It should be no surprise that the SEC would eventually turn its attention towards NFTs with a goal of disrupting or diminishing the industry. We’ve seen the SEC’s unwillingness to provide clarity into crypto, and more accurately, seemed to be actively working against the industry. Since NFTs entered the mainstream conversation and markets in 2021, the SEC’s public statements on the NFTs’ usage made it clear that many were in the crosshairs for being unregistered securities.
A security is a financial asset that can be sold or traded in a financial market and constitutes an investment of money, made in a business, with the expectation of profit to come through the efforts of someone else other than the investor. Impact Theory seems to check quite a few, if not all, of these boxes. The problem for the rest of the NFT ecosystem is that most projects operate almost exactly the same.
For years, collectors have been wooed by the promise of a new way for creators to build, and a new way for entrepreneurs to raise funds. One that would be free from the needless red tape that the traditional world of business and finance offered. Along the way, the NFT industry, both on the creator and collector side, implored the SEC for guidance and a framework to build with, and not once did that arrive. Now we have tens of thousands of NFT projects who, most with the best intentions, created NFTs using this new technology to build while providing both abstract and financial value to collectors.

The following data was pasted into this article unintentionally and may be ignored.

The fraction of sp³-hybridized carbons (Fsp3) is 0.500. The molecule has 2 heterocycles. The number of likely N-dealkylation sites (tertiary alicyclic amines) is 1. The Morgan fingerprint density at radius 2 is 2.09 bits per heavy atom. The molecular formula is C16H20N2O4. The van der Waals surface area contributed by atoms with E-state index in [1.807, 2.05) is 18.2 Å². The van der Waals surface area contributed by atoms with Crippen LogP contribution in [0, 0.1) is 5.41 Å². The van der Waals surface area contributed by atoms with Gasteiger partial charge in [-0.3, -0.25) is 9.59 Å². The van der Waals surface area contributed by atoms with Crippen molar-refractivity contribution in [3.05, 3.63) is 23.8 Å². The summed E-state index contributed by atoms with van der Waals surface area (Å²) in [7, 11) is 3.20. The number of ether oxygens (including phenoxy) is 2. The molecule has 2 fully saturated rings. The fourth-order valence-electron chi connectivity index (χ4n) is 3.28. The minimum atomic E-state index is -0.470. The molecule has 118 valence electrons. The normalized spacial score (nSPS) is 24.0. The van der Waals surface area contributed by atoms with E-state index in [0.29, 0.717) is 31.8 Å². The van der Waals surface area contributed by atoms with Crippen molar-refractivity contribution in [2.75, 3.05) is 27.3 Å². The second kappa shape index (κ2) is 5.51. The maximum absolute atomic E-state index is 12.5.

Tom Bilyeu, the co-founder of Impact Theory, stated that the level of aggression from the SEC is high, and that they’re definitely looking at many other projects right now. I believe you must now assume that just about every major NFT project has an active SEC investigation in progress, one that has probably been going on for most of the year.
Profile picture projects that offered rewarding experiences for buyers of their NFTs, spoke about driving value to holders, used NFT sales to build their business, and probably most projects who developed a crypto currency are set to be impacted by the SEC’s charges the most. On the flip side, pure collectibles and art should feel no impact. In fact, these are the assets that will thrive.